Edit:
TheFinish said it better.


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Looks like I misread the duration of feather fall, I still would house rule my interpretation more than likely (honestly I and all the GM's i have played with have inadvertently house ruled it that way). I personally would allow quickened spells while falling also without a concentration check, obviously not as an immediate action.

I would still avoid GM's that stuck to the DC 21 check on the spell.

Silver Crusade

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Franz Lunzer wrote:

Not going to disagree regarding the power shift in PF2e and how spells improve (that's why I specified the circumstances of PF1e feather fall), but:

You expect the PC's are going to fall down more than one cliff any given adventuring day?

Maybe not, but I will have flying monsters drop them from great heights multiple times on occasion.


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DM_aka_Dudemeister wrote:
Franz Lunzer wrote:

Not going to disagree regarding the power shift in PF2e and how spells improve (that's why I specified the circumstances of PF1e feather fall), but:

You expect the PC's are going to fall down more than one cliff any given adventuring day?

Maybe not, but I will have flying monsters drop them from great heights multiple times on occasion.

Catfall is a neat little trick, but I suspect there are other legendary skills that would be more useful. How often does a character fall after level 15 (or ever)? The occasional pit trap, maybe there is a creature that picks you up and drops you. But maybe 3-8 times in a 1-17 level career (just thinking back to the APs I have been in).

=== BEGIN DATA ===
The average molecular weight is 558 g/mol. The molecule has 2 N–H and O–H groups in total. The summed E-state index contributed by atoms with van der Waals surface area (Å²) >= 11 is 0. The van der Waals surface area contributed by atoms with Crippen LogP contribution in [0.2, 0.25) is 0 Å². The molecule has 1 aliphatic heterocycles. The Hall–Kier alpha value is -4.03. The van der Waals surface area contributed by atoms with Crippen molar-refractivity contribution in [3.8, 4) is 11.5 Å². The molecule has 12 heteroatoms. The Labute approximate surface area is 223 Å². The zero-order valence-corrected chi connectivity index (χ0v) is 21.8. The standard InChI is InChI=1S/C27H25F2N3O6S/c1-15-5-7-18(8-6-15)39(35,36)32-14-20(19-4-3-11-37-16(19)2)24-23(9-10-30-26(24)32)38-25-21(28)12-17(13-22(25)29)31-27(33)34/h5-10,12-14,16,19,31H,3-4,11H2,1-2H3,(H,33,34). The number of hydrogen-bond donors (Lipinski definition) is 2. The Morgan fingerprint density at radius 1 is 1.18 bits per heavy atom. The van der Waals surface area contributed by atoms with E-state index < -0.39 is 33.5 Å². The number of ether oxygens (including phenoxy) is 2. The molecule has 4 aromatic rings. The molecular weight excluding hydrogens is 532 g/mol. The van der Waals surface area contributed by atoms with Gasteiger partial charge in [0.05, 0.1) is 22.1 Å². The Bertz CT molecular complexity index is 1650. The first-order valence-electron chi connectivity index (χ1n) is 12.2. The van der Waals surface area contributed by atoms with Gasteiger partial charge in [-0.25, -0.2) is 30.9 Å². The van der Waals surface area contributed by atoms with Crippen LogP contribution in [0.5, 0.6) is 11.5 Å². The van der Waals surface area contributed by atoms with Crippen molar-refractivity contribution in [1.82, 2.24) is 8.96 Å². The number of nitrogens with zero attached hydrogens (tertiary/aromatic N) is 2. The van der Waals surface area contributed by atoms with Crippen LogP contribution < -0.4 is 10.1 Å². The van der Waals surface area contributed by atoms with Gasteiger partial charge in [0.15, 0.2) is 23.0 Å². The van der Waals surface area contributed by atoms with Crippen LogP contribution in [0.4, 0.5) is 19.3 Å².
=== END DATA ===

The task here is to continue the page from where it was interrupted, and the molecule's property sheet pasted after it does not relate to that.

The funniest fall I remember was when the wizard cast Telekinetic charge on the fighter and moved him onto a hidden pit.


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Kohl McClash wrote:
how will paizo garner playtest feedback? Forum threads like on the forums here or website surveys with email login or IP address?

This is answered on the playtest info page


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bookrat wrote:
Crayon wrote:
While I'm sure there are as many reasons for groups abandoning APs as there are groups playing the things, I would think that the fact they're supposed to take 2-3 years to complete is probably a much greater contributor to why many people never finish them.

They are? I thought they were supposed to take six months to complete, and my group was just slow.

Release of one book per month seems to suggest they expect people to finish each book in a month (or at least within 4ish session of play).

I'm fine with being wrong on that, it's just the assumption I've always had.

Takes us about 1 year per volume

Paizo Employee Customer Service & Community Manager

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I removed some antagonistic posts and replies. If you want to really get into debating what playstyles you feel the Playtest a should cater to and how to execute that, its probably better at this point to start a thread specifically for that subject or take it to PM. Additionally, when you find yourself bickering back and forth with another community member(s), its time to take a break from the thread or from the forums. Debate and discussion are welcome here–bickering, insults and fighting are not.

Grand Lodge

Weather Report wrote:
graystone wrote:
nogoodscallywag wrote:
BPorter uses the vacuum of space as an example for Survival Assurance...will it mean players can ignore basic physics? That's the part that bothers me.
We KNOW that physics work differently in pathfinder or giants couldn't survive under thier own weight and dragons wouldn't be able to fly. So how do you prove it's against pathfinder physics?
Yes, what is the Standard Model for PF, can a character's fart provide enough propulsion to move though the atmosphere of Golarian?

Only if you take the Legendary Fart Feat, and have access to Legendary baked beans.